include /usr/share/doc/samba-doc-2.2.3a/examples/LDAP/samba.schema

In other words, use the schema file that comes with Samba.

The next step is to give Samba a password for the admin dn you defined previously (cn=root,dc=mylan,dc=net). This can be done using smbpasswd:

[root@ldap]# smbpasswd -w [password]

Unfortunately, you have to pass the password on the command line, so be sure to clear your history once you have done so. The admin dn password is stored in the /etc/samba/secrets.tdb file. Now you will have to add Samba accounts. The existing users do not impact the Samba password settings at all, so you will need to add each user manually using:

[root@ldap]# smbpasswd -a [username]

There are some migration scripts in the /usr/share/docs/samba-doc-2.2.3a/examples/LDAP directory but they are not up-to-date and may not work properly. The only attributes that need to be added to existing users are the rid, lmpasswd, ntpasswd, and sambaAccount attributes, which is what smbpasswd should do.

On a side note, if you plan to have Samba authenticate against the LDAP database, you should protect the lmPassword and ntPassword attributes the same as you would the userPassword attribute in slapd.access.conf.

Using SSL/TLS with OpenLDAP

Every example previously shown with ldapadd, ldapmodify, ldapsearch, and so on assumed that the LDAP server was running without any means of encrypting traffic (or basic authentication). On a local system, this would be ok, but using OpenLDAP for authentication obviously shines when many machines are involved. Passing password data in the clear definitely is not a good idea, so OpenLDAP provides the means to access the server using SASL or TLS. Since TLS is the easier to setup, we’ll look at using it instead of SASL.

TLS uses SSL, so it also uses certificate files and keys. TLS provides proof of server identity and protection of data in transit. Because of this, it is almost necessary when plaintext passwords or other data may be transmitted over a network.

To begin using TLS, you must create a certificate and a key file. The ldap initscript in Mandrakelinux will create a self-signed certificate for you to use; the file is /etc/openldap/ldap.pem. To enable TLS support for both the server and the client, you must first modify slapd.conf like this:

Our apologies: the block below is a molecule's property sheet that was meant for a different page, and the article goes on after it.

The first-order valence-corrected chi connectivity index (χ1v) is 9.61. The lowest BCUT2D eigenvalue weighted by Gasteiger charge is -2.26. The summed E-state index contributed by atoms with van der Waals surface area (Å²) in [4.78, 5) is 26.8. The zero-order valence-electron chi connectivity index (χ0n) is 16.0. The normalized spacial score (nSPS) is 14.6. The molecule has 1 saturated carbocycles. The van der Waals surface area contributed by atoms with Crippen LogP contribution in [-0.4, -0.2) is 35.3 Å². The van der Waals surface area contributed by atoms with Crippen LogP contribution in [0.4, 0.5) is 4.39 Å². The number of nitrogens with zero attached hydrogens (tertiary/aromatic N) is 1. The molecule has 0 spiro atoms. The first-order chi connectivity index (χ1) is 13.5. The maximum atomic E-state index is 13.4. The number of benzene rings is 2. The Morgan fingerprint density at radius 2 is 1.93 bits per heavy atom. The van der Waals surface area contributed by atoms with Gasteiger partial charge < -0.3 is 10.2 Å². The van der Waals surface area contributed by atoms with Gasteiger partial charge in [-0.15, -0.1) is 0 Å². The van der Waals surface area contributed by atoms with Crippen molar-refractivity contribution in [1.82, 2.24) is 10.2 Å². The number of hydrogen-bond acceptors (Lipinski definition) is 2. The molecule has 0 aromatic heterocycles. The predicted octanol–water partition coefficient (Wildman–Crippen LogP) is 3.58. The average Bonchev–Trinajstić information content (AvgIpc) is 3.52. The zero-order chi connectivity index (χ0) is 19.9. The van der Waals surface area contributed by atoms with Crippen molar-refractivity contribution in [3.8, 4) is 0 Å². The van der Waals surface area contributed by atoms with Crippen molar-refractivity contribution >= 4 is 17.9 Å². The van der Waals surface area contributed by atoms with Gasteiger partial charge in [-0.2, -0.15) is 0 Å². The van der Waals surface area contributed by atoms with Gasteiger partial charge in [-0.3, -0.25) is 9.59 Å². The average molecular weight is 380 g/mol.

TLSCertificateFile /etc/openldap/ldap.pem
TLSCertificateKeyFile /etc/openldap/ldap.pem
TLSCACertificateFile /etc/openldap/ldap.pem

Then, in your /etc/ldap.conf file, comment out the default of turning SSL off, and turn TLS on like this:

ssl start_tls
#ssl off

Once you restart the server, TLS will be used on the standard LDAP port of 389. The LDAP server will handle TLS and unencrypted traffic on the same port.

If you don’t want to use the pre-generated certificate, but generate your own (using a Certificate Authority-signed cert instead of a self-signed cert), the following will illustrate how to accomplish it. Execute on the LDAP server:

[root@ldap]# openssl genrsa -out ldap.key 1024
[root@ldap]# openssl req -new -key ldap.key -out ldap.csr

You will have to fill in all the appropriate information for the CSR (or Certificate Signing Request). For the Common Name field, you should use the exact name that clients will use when contacting the server, usually the FQDN. You can either have a registered Certificate Authority like Thawte sign your CSR or you can create your own CA to sign it. If you already have your own CA, you would sign the CSR using:

[root@ldap]# openssl x509 -req -in ldap.csr -out ldap.cert -CA ca.cert \
-CAkey ca.key -CAcreateserial -days 365

The resulting file, ldap.cert is the certificate for the LDAP server. If you do not have your own CA setup, you can easily do so using:

[root@ldap]# openssl genrsa -des3 -out ca.key 2048
[root@ldap]# openssl req -new -x509 -days 365 -key ca.key \
-out ca.cert

If you wish to examine the contents of the LDAP certificate, you can use:

[root@ldap]# openssl x509 -in ldap.cert -text -noout

The LDAP server needs access to a copy of it’s own certificate and key files, as well as the CA certificate. The key file must only be readable by the server process, so make it mode 0400 and owned by user ldap, group ldap. To make the server aware of these files, edit your slapd.conf file and include:

TLSCertificateFile /etc/ssl/openldap/ldap.cert
TLSCertificateKeyFile /etc/ssl/openldap/ldap.key
TLSCACertificateFile /etc/ssl/openldap/ca.cert

Now you must restart the LDAP server by issuing a service ldap restart command.

This will now provide transport-level encryption for your LDAP traffic, which will keep the data secure across the network.

Using webmin with OpenLDAP

For those of you who use webmin, you can use it to ease some of the user management pains of using ldapmodify on the command line. webmin comes with three LDAP modules in the “Others” section: LDAP Browser, LDAP Manager, and LDAP users and group administration.

In order for these modules to work properly, you must install the perl-ldap package (which comes with Mandrakelinux), and the perl-Convert-ASN1 package (which does not, but it is available in contribs). To install perl-ldap from your installation CDs, just use:

[root@ldap]# urpmi perl-ldap